Broecker Device Startup Gaining Traction

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Broecker says the company has been "operating mostly in virtual mode" so far. Broecker says the company has been "operating mostly in virtual mode" so far.

One of the biggest names in Indiana life sciences is finding success with a new startup. Indianapolis-based Zorion Medical Inc., which is developing medical device technology that absorbs in the body, has leased lab space and joined the Indiana Biosciences Research Institute's SPARK program. Founder David Broecker, who left his post as IBRI's CEO last year, says joining the program will give Zorion access to the institute's resources, including microscopy, 3-D printing and other equipment.

Broecker says most implant devices are made of metal and stay in the body permanently. With absorbable bio-metals, which he says are mostly made of magnesium, can be naturally absorbed. He says the SPARK program will allow Zorion to prototype, test and optimize the devices. The company hopes to begin testing in humans within 24 months.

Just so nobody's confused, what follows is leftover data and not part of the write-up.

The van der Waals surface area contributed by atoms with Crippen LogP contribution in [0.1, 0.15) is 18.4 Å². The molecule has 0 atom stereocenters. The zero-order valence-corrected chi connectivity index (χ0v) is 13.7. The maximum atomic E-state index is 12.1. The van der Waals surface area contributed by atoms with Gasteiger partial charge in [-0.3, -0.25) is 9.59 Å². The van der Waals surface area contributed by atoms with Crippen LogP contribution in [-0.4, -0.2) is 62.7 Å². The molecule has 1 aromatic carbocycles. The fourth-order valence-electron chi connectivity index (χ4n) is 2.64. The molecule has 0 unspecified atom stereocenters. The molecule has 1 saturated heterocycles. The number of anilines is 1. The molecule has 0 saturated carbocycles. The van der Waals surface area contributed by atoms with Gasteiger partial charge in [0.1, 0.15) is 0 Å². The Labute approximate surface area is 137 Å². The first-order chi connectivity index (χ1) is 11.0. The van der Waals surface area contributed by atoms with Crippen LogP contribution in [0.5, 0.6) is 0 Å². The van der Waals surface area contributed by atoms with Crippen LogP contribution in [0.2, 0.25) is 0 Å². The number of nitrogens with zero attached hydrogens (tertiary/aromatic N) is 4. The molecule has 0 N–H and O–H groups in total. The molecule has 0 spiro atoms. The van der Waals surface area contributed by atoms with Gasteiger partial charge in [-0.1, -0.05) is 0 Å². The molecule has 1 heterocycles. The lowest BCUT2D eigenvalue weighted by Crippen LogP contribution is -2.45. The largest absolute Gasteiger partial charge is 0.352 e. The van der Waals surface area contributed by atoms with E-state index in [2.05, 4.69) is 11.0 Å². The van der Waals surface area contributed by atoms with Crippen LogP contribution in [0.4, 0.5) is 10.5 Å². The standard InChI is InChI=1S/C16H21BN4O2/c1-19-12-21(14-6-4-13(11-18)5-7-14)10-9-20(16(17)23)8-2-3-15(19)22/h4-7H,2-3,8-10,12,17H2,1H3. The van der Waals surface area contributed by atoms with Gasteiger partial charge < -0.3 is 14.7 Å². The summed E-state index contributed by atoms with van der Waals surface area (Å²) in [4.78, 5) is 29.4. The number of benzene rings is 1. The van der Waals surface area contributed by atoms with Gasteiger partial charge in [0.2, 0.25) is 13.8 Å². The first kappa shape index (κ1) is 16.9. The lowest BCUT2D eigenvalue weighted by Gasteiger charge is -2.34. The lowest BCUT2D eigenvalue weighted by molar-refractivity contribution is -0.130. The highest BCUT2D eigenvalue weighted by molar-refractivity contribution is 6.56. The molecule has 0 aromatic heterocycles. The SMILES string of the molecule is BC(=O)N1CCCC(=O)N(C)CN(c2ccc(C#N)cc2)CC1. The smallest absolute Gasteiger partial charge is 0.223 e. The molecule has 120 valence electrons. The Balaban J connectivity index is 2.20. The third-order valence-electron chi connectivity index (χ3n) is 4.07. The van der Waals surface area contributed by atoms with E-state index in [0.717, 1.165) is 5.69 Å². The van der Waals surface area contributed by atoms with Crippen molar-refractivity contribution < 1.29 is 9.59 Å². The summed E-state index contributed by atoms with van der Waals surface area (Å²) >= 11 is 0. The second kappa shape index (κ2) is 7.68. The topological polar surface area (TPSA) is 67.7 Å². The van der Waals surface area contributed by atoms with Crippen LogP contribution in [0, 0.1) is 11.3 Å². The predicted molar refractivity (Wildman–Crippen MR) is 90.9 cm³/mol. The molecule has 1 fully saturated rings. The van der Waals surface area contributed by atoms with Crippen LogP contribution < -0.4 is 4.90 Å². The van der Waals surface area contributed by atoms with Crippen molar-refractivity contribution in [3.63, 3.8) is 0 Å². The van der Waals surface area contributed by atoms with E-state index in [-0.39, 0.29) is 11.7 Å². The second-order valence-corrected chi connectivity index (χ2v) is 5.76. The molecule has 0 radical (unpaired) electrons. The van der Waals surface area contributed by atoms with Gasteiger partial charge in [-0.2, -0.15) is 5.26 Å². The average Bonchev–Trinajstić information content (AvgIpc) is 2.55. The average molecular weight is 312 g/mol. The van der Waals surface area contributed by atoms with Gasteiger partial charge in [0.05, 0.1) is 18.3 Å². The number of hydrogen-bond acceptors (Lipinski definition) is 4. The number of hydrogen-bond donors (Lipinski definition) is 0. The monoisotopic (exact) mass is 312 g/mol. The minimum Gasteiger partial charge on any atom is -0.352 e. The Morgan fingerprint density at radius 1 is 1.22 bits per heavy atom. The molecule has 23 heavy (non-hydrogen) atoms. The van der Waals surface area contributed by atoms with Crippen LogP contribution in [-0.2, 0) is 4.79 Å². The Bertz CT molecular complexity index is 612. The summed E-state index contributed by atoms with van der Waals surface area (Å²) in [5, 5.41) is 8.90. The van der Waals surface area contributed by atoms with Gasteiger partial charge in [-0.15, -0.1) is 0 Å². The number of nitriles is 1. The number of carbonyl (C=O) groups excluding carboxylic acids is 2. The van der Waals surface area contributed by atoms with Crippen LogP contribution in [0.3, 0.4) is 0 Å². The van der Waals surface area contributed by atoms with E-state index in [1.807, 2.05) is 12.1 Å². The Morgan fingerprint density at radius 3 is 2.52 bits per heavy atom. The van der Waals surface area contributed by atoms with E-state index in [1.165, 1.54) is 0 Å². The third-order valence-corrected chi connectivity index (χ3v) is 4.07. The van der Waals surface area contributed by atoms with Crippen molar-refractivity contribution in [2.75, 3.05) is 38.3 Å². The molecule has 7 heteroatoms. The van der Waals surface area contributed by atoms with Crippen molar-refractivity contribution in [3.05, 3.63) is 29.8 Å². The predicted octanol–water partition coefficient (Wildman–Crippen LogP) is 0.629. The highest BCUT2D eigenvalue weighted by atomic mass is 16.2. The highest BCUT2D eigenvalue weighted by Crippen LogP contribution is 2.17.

Although the company has been "operating mostly in virtual mode" so far, Broecker says recent breakthroughs "have now given us the confidence to build capabilities that will enable us to move forward rapidly." Zorion is working with medical wire manufacturer Fort Wayne Metals on the product design.

Zorion Medical Program Director Mark Paquin says previous absorbable medical devices are polymer-based and can remain in the body for years. He says Zorion's products can safely absorb in months, which can avoid complications. The company's initial area of focus is peripheral vasuclar disease, which often requires permanent devices like stents.

Broecker says, with Indiana's orthopedics strength and available manufacturing partners like Fort Wayne Metals, "There really is no other place in the country that has that kind of concentration of expertise and capabilities."

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